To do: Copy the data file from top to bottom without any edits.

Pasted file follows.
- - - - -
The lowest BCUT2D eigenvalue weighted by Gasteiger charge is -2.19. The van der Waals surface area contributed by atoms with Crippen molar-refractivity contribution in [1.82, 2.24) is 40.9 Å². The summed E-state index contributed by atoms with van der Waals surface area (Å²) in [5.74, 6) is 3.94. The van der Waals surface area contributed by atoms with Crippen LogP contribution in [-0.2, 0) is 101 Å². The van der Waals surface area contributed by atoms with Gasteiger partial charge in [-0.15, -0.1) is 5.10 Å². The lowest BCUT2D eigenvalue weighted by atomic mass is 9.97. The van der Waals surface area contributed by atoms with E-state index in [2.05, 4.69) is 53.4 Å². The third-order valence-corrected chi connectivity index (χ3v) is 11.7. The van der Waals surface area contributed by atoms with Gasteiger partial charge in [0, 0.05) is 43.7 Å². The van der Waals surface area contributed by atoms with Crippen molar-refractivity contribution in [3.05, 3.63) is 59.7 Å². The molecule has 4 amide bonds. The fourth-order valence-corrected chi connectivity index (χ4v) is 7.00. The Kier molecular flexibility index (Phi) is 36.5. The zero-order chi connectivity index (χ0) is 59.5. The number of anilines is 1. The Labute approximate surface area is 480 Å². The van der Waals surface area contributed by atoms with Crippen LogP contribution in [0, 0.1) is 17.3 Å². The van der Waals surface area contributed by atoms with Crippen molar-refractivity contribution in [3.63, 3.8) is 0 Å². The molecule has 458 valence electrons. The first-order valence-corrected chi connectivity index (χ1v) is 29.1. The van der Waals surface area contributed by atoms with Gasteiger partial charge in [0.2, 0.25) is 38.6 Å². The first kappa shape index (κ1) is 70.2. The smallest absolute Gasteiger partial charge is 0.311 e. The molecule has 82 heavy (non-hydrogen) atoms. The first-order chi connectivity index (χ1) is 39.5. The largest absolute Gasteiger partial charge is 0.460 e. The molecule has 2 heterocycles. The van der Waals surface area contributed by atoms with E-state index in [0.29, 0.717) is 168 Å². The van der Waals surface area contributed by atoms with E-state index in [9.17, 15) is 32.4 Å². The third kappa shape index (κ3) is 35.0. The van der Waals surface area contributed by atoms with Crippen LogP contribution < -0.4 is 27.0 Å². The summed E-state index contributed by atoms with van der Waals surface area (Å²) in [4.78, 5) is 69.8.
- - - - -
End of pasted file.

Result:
The lowest BCUT2D eigenvalue weighted by Gasteiger charge is -2.19. The van der Waals surface area contributed by atoms with Crippen molar-refractivity contribution in [1.82, 2.24) is 40.9 Å². The summed E-state index contributed by atoms with van der Waals surface area (Å²) in [5.74, 6) is 3.94. The van der Waals surface area contributed by atoms with Crippen LogP contribution in [-0.2, 0) is 101 Å². The van der Waals surface area contributed by atoms with Gasteiger partial charge in [-0.15, -0.1) is 5.10 Å². The lowest BCUT2D eigenvalue weighted by atomic mass is 9.97. The van der Waals surface area contributed by atoms with E-state index in [2.05, 4.69) is 53.4 Å². The third-order valence-corrected chi connectivity index (χ3v) is 11.7. The van der Waals surface area contributed by atoms with Gasteiger partial charge in [0, 0.05) is 43.7 Å². The van der Waals surface area contributed by atoms with Crippen molar-refractivity contribution in [3.05, 3.63) is 59.7 Å². The molecule has 4 amide bonds. The fourth-order valence-corrected chi connectivity index (χ4v) is 7.00. The Kier molecular flexibility index (Phi) is 36.5. The zero-order chi connectivity index (χ0) is 59.5. The number of anilines is 1. The Labute approximate surface area is 480 Å². The van der Waals surface area contributed by atoms with Crippen LogP contribution in [0, 0.1) is 17.3 Å². The van der Waals surface area contributed by atoms with Crippen molar-refractivity contribution in [3.63, 3.8) is 0 Å². The molecule has 458 valence electrons. The first-order valence-corrected chi connectivity index (χ1v) is 29.1. The van der Waals surface area contributed by atoms with Gasteiger partial charge in [0.2, 0.25) is 38.6 Å². The first kappa shape index (κ1) is 70.2. The smallest absolute Gasteiger partial charge is 0.311 e. The molecule has 82 heavy (non-hydrogen) atoms. The first-order chi connectivity index (χ1) is 39.5. The largest absolute Gasteiger partial charge is 0.460 e. The molecule has 2 heterocycles. The van der Waals surface area contributed by atoms with E-state index in [0.29, 0.717) is 168 Å². The van der Waals surface area contributed by atoms with E-state index in [9.17, 15) is 32.4 Å². The third kappa shape index (κ3) is 35.0. The van der Waals surface area contributed by atoms with Crippen LogP contribution < -0.4 is 27.0 Å². The summed E-state index contributed by atoms with van der Waals surface area (Å²) in [4.78, 5) is 69.8.